So this is what it means
to be an art thief. A piece of soup
bowl’d in valley masterpiece
yanking down rocks, not to throw,
but confine.
I will box in what I call beautiful
to paper’s edge and dimension two
to bring home to the life painted mundane:
a window facing east
on experience.
–Poem written while painting in Marble Canyon

I want to start this essay talking about the smallness one feels in places like Lee’s Ferry, the Vermillion Cliffs, Horseshoe Bend, the like, but I’m pretty sure that’s not actually my own idea. It’s such a canonized cliché that nature makes man small—thanks, I’d assume, Romantics—that I could never even begin to pinpoint the moment in my life when this dichotomy between individual and landscape took on the essential characteristics of size. I want to say how the towering cliffs in red and the rushing Colorado River in its colorless speed and the desert’s sky in endless star and galaxy put men in their place among things, but how much is said when speaking towards what is already known?

The size thing, however, was a bit overwhelming when I was plopped in front of the tallest freestanding rock tower in the world, at 1,000 feet, after basically being given the instructions to just paint. I took a risk with my Honors Program this semester on a class called, “Art and Literature in the American Southwest,” where one, I assumed, “learned” to paint with renowned Southwestern artist Bruce Aiken at the Lee’s Ferry, the Vermillion Cliffs, and Marble Canyon. Before this honors class on art and the southwest, all of my art experience had consisted of elementary school projects and a more recent development in throwing parties where my friends and I get drunk and make art that says “Fuck off” on them. Now, though, I was given the task of yanking down what was meant to put me in my place and somehow make it mine. We were told we had three hours, with practically no instruction otherwise.

I started with pencil, as I assumed artists, like writers, did, scaling down the magnificent to a smallness greater than myself. I then went for color, trying to make the twelve colors in my basic watercolor set compartmentalize that which was beyond comprehension. The task, for me, felt unnatural, a frustrating affront on the limits of my humanness. Creation like this is an exercise for gods or science or whatever powers-that-be one likes. I tried to put shape to paper and color to shape, but the result was messy and unrealistic in a way that I could, at most, claim as impressionist. I wanted to fill my imitation canyon with “Fuck Off” and write off my painting efforts as a display of comfort in the amateur, telling what was too great for me that I didn’t want it in the first place anyway. Fearing repercussion for something as aggressive as the f-word, though, I turned to poetry instead, a medium with which I have a few months of practice, and painted myself as I felt: a thief—a bad one—trying to take what must be experienced back home with me, forcing land to fit into the souvenirs we’ve grown accustomed to gathering with travel.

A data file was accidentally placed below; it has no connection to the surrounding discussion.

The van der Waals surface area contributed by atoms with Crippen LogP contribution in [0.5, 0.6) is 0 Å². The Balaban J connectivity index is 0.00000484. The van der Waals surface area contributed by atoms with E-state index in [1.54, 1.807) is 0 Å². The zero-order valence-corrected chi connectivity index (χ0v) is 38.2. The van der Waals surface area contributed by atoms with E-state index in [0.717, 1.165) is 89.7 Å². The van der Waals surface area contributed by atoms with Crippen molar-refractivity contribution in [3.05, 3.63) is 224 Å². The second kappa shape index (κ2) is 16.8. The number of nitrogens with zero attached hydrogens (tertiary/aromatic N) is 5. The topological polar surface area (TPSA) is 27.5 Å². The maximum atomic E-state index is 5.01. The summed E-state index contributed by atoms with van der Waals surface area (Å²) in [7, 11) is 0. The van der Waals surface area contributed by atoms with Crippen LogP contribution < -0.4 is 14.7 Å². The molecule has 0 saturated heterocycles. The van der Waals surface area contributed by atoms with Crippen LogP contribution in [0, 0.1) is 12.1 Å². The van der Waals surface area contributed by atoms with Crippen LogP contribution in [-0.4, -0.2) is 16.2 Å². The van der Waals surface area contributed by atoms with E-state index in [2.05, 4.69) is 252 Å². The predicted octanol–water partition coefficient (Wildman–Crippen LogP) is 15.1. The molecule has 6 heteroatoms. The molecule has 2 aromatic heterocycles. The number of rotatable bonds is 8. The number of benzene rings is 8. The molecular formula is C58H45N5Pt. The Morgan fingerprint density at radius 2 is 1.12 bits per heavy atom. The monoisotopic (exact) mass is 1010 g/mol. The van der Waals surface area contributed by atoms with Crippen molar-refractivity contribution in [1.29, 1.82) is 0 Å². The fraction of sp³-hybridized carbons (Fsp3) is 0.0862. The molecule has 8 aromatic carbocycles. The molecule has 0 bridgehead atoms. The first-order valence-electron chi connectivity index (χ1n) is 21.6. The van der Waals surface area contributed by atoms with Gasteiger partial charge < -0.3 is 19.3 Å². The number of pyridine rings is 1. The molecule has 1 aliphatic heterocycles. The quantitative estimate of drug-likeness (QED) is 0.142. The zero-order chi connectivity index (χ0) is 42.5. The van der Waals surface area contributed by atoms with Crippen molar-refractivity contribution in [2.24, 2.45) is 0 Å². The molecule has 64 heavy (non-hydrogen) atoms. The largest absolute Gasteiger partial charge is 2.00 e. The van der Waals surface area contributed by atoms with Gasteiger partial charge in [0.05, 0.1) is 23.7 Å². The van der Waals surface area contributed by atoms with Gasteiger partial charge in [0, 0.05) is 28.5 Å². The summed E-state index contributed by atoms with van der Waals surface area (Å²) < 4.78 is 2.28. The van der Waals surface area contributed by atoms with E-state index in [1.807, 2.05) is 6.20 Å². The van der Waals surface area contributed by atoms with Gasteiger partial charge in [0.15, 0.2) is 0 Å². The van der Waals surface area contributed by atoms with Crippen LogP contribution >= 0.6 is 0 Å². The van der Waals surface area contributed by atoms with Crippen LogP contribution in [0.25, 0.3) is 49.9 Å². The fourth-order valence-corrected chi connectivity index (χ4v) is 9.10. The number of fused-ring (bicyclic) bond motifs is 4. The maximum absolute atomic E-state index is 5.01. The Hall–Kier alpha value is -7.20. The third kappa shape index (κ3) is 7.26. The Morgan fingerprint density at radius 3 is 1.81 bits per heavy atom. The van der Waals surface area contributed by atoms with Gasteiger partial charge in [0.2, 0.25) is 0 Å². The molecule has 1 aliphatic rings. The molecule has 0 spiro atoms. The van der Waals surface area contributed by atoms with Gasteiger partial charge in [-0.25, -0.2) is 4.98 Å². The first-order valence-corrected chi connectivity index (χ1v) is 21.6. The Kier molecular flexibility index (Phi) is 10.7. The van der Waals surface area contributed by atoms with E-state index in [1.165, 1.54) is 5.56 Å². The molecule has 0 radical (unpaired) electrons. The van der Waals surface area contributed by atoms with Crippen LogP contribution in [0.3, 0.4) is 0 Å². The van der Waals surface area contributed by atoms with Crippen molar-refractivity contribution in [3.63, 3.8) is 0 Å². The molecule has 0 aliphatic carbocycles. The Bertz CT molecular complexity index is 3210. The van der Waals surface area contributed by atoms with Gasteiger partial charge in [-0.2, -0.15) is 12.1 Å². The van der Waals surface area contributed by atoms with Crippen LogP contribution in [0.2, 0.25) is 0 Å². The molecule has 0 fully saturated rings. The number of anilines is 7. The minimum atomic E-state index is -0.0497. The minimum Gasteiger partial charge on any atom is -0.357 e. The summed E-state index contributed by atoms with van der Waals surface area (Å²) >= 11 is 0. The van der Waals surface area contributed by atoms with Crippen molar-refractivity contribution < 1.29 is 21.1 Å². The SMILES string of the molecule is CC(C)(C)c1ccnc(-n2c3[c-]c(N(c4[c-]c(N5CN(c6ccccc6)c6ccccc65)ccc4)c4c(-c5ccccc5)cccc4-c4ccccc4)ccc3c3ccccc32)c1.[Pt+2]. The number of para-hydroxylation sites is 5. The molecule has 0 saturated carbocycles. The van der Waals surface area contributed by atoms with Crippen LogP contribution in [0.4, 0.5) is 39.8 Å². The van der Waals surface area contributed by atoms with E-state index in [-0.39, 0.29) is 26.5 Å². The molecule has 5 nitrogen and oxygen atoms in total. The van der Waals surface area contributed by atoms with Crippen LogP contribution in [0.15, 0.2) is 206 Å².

I am a bad thief in the realm of watercolors, but, beyond that, I suppose, what is my relationship to these spaces with what I consider myself “good at?” Is thievery only that which is executed badly? Although I am hesitant to claim the title, a week prior to this experience a man told me that I need to start calling myself a “writer,” since I can, to some degree, claim the verb called “writing” as part of my life. I would never say “photographer,” but I do enjoy taking pictures of things and making their colors disgustingly saturated on my computer’s basic editing software. An ex-boyfriend once told me that the way I live my life is art itself, whatever that might mean outside of the watercolored hues of love through which I’m sure he saw me. Language, one of my greatest passions, is one entity inextricably married to souvenirs stolen from the vastness of human experience. Was not Adam naming his garden an act of possessing it? Do parents not name their children as an act of ownership, tacking their last name onto what they picked out themselves? As a child, I used to like to name everything I owned “Fred.”

People—it seems to me from the standpoint of a sunburning, singular person in the middle of a desert that already seems pretty adequately painted—can be made to feel small, but we take this smallness as an invitation to find a humanly route out and back to the superiority we imagine ourselves to belong to. The art with which we choose to express ourselves is our preferred method of minimizing experience to the commodity that works best with our brain. I did not end up finishing my painting that day, discouraged by my tower’s startling phallic-resemblance, but the rest of the weekend with that class continued to demand forays into the discomfort of creation. In the end, my struggles in watercolor with this class, and, more generally, my frustration in any act of creation with this life, were a reminder of my place in these towering cliffs in red, this rushing Colorado River in its colorless speed, and this desert sky’s stars and galaxies. I am human. I cannot take this home, this exercise in watercolors reminds me; I can only appreciate the invitation to visit.

Lizzy Nichols currently teaches English in a small French town and is a recent graduate of Northern Arizona University. Her work has previously appeared in Prompt Literary Magazine, Cardinal Sins, and Inklette Magazine.